After bit parts in both Seven Psychopaths and The Dark Knight Rises this year, actor Ronnie Gene Blevins is set for a major breakthrough. According to Variety, the star has been chosen by David Gordon Green as the villain role in his currently-in-production drama Joe.
Blevins will be joining Nicolas Cage and The Tree of Life star Tye Sheridan in the drama scripted by Gary Hawkins from Larry Brown‘s novel. While Blevins will take on the villain role of Willie Russell, Cage plays an ex-con who becomes a role model to Sheridan’s 15-year-old Gary Jones. The film follows the duo “together they try to find a path to redemption and the hope for a better life in the rugged, dirty world of small town Mississippi.”
With this one currently in production and his secretly shot project Prince Avalanche with Paul Rudd and Emile Hirsch aiming for a Sundance debut, chances are we could see two films from the director next year. Both are seemingly a return to form after Green experimented with a trio of comedies in Pineapple Express, Your Highness and The Sitter.
Are you looking forward to Green’s next project?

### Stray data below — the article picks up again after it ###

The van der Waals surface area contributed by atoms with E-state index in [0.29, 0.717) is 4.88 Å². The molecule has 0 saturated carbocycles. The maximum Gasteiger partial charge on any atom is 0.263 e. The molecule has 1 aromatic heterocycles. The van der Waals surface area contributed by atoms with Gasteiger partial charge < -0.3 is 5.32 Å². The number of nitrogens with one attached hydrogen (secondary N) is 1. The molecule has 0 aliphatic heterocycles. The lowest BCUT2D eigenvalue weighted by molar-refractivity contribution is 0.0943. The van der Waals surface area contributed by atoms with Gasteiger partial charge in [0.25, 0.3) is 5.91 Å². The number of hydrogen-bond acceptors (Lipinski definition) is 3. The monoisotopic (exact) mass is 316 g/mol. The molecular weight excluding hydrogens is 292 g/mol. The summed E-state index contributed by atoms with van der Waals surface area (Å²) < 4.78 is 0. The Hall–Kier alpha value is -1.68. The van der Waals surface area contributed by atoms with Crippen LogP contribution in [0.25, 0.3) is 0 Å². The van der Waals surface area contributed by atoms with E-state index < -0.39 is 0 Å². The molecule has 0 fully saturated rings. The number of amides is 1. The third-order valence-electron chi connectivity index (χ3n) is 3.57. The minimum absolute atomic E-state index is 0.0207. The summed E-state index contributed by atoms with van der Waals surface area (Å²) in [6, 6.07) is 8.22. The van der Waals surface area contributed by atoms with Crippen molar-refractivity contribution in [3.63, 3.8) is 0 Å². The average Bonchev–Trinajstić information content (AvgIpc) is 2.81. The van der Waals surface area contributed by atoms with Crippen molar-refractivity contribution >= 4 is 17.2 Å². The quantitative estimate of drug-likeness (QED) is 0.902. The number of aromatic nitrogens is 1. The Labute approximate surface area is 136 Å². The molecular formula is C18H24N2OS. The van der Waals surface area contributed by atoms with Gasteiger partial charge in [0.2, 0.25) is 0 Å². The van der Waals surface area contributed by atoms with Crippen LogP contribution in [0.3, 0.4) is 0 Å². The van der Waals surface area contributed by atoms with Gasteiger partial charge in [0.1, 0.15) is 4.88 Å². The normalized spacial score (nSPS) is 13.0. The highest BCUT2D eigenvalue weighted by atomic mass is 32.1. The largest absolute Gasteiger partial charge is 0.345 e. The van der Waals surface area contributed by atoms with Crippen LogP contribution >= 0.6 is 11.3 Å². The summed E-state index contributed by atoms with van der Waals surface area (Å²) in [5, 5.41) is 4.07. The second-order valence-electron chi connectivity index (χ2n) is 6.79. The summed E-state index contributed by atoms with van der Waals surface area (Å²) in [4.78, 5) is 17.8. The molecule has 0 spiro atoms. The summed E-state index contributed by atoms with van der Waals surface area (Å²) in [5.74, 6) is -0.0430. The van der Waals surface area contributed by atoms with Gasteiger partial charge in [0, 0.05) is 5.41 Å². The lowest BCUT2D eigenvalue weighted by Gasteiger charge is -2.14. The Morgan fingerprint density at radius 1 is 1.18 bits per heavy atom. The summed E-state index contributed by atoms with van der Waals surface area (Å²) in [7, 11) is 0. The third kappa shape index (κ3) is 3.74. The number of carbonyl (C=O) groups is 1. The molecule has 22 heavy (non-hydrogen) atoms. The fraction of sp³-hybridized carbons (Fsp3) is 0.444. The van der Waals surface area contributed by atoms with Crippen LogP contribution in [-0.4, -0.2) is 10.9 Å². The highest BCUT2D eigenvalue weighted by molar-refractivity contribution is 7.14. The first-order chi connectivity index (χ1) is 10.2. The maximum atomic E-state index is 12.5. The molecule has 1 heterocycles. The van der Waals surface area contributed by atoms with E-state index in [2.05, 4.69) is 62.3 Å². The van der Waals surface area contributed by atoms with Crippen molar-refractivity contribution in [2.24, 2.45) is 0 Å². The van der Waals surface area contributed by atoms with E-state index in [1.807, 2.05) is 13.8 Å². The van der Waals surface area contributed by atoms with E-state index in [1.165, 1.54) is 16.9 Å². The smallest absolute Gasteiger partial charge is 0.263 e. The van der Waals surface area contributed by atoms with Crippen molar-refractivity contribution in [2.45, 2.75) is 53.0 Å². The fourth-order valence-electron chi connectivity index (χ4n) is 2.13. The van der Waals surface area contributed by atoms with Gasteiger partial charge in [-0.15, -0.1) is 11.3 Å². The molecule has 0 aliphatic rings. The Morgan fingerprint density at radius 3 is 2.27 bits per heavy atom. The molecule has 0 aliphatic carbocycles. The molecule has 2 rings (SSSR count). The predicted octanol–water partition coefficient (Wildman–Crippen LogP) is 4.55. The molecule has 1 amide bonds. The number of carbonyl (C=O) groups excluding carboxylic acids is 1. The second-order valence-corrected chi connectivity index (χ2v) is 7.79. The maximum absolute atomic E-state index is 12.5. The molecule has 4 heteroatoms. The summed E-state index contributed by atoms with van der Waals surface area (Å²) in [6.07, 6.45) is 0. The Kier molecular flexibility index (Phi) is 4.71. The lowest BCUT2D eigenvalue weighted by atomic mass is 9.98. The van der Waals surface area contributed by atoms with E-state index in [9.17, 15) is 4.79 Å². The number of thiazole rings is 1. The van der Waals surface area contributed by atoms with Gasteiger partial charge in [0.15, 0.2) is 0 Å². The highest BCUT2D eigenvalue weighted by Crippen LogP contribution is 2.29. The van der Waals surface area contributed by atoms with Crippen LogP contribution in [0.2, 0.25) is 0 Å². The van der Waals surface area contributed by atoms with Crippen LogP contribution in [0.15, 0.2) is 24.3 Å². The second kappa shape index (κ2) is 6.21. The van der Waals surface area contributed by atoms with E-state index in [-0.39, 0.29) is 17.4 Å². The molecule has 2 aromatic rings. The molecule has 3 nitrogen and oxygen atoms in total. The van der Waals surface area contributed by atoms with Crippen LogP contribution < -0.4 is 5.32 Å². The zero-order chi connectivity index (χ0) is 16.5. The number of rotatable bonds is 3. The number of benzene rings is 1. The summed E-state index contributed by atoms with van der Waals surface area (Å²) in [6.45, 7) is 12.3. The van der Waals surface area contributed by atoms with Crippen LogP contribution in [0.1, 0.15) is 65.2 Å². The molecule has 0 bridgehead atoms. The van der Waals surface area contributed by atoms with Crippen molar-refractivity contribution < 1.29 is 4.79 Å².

When discussing the “merit” of titles joining The Criterion Collection, it seems like a no brainer to see Fred Newmeyer and Sam Taylor’s Safety Last! as the latest masterpiece to get a spine number. The Harold Lloyd-starring comedy remains an endlessly delightful romp, as inventive as well as relatable as it must have felt in [...]
Today marks the launch of our new recurring column, which dives into the cream of the crop when it comes to this week’s home releases, including Blu-ray and DVD, as well recommended deals of the week. Check out our rundown below and return every Tuesday for the best films one can take home. Note that [...]
Note: The following piece contains spoilers for both Shadow of a Doubt and Stoker. Alfred Hitchcock’s Shadow of a Doubt is already available on Blu-ray, as a component of the sizeable Hitchcock box-set that was released last October. This month, however, sees its individual, standalone release on the format, and the timing couldn’t be more [...]
After a recent New York screening of František Vláčil‘s Marketa Lazarová, my friend and fellow critic, Vadim Rizov, tweeted the following response: “Sheep God war men snow church blood swords ‘old crone’ justice grass wtf WTF UNCLE.” He certainly wasn’t alone in such a confused response. Lazarová — now out on Blu-ray via Criterion — is [...]
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